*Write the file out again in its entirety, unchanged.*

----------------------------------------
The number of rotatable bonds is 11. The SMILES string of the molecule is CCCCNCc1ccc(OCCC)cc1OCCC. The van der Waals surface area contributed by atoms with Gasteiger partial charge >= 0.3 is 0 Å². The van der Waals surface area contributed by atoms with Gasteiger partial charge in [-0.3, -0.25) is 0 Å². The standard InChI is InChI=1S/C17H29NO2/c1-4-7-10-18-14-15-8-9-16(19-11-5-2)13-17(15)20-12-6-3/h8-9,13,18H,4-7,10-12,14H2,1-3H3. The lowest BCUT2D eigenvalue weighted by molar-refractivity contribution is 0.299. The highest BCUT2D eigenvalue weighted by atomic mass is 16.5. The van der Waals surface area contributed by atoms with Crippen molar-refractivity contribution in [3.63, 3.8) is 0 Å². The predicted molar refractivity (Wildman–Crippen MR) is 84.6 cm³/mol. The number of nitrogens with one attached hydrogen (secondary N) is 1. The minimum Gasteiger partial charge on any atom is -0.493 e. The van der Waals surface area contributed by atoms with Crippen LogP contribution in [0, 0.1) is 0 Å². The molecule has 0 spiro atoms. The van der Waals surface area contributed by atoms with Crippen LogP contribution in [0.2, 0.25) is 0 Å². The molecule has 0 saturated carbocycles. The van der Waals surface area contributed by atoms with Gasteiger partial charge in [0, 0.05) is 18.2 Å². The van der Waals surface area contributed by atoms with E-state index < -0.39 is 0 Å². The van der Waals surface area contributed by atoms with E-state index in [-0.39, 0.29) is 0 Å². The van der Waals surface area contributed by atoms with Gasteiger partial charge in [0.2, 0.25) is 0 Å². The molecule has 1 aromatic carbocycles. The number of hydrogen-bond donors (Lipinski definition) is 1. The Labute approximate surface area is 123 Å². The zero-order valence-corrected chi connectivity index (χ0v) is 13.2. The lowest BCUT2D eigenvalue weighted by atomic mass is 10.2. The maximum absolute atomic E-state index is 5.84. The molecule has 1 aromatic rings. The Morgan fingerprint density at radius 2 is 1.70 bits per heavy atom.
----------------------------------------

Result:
The number of rotatable bonds is 11. The SMILES string of the molecule is CCCCNCc1ccc(OCCC)cc1OCCC. The van der Waals surface area contributed by atoms with Gasteiger partial charge >= 0.3 is 0 Å². The van der Waals surface area contributed by atoms with Gasteiger partial charge in [-0.3, -0.25) is 0 Å². The standard InChI is InChI=1S/C17H29NO2/c1-4-7-10-18-14-15-8-9-16(19-11-5-2)13-17(15)20-12-6-3/h8-9,13,18H,4-7,10-12,14H2,1-3H3. The lowest BCUT2D eigenvalue weighted by molar-refractivity contribution is 0.299. The highest BCUT2D eigenvalue weighted by atomic mass is 16.5. The van der Waals surface area contributed by atoms with Crippen molar-refractivity contribution in [3.63, 3.8) is 0 Å². The predicted molar refractivity (Wildman–Crippen MR) is 84.6 cm³/mol. The number of nitrogens with one attached hydrogen (secondary N) is 1. The minimum Gasteiger partial charge on any atom is -0.493 e. The van der Waals surface area contributed by atoms with Crippen LogP contribution in [0, 0.1) is 0 Å². The molecule has 0 spiro atoms. The van der Waals surface area contributed by atoms with Crippen LogP contribution in [0.2, 0.25) is 0 Å². The molecule has 0 saturated carbocycles. The van der Waals surface area contributed by atoms with Gasteiger partial charge in [0, 0.05) is 18.2 Å². The van der Waals surface area contributed by atoms with E-state index < -0.39 is 0 Å². The van der Waals surface area contributed by atoms with E-state index in [-0.39, 0.29) is 0 Å². The van der Waals surface area contributed by atoms with Gasteiger partial charge in [0.2, 0.25) is 0 Å². The molecule has 1 aromatic carbocycles. The number of hydrogen-bond donors (Lipinski definition) is 1. The Labute approximate surface area is 123 Å². The zero-order valence-corrected chi connectivity index (χ0v) is 13.2. The lowest BCUT2D eigenvalue weighted by atomic mass is 10.2. The maximum absolute atomic E-state index is 5.84. The molecule has 1 aromatic rings. The Morgan fingerprint density at radius 2 is 1.70 bits per heavy atom.